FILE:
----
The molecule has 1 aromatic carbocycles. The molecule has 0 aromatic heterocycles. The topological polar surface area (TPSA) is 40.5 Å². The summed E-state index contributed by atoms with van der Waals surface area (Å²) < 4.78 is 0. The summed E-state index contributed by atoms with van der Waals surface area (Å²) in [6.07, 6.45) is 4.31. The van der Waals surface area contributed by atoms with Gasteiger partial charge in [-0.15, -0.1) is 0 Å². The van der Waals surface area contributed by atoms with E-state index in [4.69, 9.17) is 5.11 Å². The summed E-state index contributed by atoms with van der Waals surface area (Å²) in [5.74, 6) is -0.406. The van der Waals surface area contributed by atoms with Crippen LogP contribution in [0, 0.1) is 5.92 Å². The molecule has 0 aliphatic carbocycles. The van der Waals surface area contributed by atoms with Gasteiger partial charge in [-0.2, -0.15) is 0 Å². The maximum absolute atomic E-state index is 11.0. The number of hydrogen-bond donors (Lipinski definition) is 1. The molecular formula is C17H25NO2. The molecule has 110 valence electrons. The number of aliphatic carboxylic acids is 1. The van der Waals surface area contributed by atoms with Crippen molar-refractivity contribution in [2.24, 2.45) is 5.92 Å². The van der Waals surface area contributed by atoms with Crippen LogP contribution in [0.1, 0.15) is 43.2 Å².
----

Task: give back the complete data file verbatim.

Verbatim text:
The molecule has 1 aromatic carbocycles. The molecule has 0 aromatic heterocycles. The topological polar surface area (TPSA) is 40.5 Å². The summed E-state index contributed by atoms with van der Waals surface area (Å²) < 4.78 is 0. The summed E-state index contributed by atoms with van der Waals surface area (Å²) in [6.07, 6.45) is 4.31. The van der Waals surface area contributed by atoms with Gasteiger partial charge in [-0.15, -0.1) is 0 Å². The van der Waals surface area contributed by atoms with E-state index in [4.69, 9.17) is 5.11 Å². The summed E-state index contributed by atoms with van der Waals surface area (Å²) in [5.74, 6) is -0.406. The van der Waals surface area contributed by atoms with Crippen LogP contribution in [0, 0.1) is 5.92 Å². The molecule has 0 aliphatic carbocycles. The van der Waals surface area contributed by atoms with Gasteiger partial charge in [-0.2, -0.15) is 0 Å². The maximum absolute atomic E-state index is 11.0. The number of hydrogen-bond donors (Lipinski definition) is 1. The molecular formula is C17H25NO2. The molecule has 110 valence electrons. The number of aliphatic carboxylic acids is 1. The van der Waals surface area contributed by atoms with Crippen molar-refractivity contribution in [2.24, 2.45) is 5.92 Å². The van der Waals surface area contributed by atoms with Crippen LogP contribution in [0.1, 0.15) is 43.2 Å².